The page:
Side view of the Mehtar Mahal, Bijapur.
Photographer: Cole, Henry Hardy
Medium: Photographic print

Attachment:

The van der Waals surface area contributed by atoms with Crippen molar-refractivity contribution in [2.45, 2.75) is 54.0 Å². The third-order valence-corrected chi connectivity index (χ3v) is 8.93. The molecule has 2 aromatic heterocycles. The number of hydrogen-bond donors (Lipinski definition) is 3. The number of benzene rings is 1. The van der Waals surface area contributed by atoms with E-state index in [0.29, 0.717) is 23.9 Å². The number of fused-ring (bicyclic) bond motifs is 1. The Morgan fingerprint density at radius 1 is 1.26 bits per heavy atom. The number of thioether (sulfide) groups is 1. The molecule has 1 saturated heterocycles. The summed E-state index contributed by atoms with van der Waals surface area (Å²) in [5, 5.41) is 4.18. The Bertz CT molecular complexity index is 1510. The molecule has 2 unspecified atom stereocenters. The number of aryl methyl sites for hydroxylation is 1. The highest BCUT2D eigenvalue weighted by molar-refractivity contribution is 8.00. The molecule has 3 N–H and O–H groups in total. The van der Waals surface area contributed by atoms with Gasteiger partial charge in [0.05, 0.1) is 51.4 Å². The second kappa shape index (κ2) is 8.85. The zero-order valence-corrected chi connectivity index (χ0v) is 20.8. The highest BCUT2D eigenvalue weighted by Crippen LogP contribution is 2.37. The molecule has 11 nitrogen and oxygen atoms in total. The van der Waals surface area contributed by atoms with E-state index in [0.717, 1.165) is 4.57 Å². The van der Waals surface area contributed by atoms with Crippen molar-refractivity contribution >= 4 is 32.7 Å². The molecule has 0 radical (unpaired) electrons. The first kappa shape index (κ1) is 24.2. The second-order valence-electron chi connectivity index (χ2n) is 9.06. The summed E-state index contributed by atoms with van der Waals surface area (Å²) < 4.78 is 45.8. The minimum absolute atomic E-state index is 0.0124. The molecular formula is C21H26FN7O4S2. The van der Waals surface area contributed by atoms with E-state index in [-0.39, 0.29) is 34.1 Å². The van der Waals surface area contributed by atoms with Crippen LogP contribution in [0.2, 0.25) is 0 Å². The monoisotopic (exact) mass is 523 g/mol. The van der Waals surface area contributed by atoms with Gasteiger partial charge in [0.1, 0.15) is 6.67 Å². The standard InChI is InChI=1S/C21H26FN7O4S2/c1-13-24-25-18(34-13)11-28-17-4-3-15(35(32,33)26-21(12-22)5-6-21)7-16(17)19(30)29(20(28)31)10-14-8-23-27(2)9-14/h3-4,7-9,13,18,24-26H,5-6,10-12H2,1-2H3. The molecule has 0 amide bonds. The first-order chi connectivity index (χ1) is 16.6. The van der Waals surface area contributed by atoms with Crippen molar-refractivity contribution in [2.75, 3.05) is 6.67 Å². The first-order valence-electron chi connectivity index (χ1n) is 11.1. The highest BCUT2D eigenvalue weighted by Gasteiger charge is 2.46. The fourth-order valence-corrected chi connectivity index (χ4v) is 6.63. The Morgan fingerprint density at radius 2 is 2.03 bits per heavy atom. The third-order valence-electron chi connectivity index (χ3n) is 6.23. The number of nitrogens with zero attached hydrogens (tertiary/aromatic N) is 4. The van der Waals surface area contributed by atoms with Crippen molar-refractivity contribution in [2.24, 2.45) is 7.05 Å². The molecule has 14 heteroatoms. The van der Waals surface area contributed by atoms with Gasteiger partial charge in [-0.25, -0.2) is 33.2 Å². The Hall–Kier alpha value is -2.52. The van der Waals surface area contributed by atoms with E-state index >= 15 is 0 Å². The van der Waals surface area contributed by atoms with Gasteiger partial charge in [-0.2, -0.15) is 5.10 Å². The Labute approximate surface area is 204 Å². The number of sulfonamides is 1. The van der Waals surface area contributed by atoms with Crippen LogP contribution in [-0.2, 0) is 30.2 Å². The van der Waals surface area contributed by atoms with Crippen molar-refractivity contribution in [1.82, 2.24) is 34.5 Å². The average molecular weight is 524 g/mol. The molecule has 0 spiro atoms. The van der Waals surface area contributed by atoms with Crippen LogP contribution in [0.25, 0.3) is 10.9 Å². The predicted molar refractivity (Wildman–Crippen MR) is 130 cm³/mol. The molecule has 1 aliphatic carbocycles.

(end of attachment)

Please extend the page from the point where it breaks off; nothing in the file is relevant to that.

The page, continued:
Photograph of the Mehtar Mahal in Bijapur, Karnataka, from Archaeological Survey of India Collections taken in the 1880s and attributed to Henry Hardy Cole (the attribution is probably incorrect). The old walled city of Bijapur contains some of the finest examples of Islamic architecture in the Deccan. The Adil Shahi dynasty ruled parts of southern India from the late 15th to the late 17th centuries, with their capital in Bijapur. The dynasty was founded by the governor of Bijapur, Yusuf Adil Shah, of Persian origin, who broke away from the declining Bahmani kingdom of the Deccan. Rulers of the dynasty such as Ibrahim Adil Shah II (r.1580-1627) were great patrons of art and architecture. The early 17th century Mehtar (Mihtar) Mahal, though modestly sized, is one of the city's most beautiful structures. A gateway leading to the Mehtar Mosque, the graceful three-storey building is surmounted by two slender minarets and covered with delicately carved birds and rows of swans. Balconies projecting over the street are supported on angled struts carved as if they were made of wood.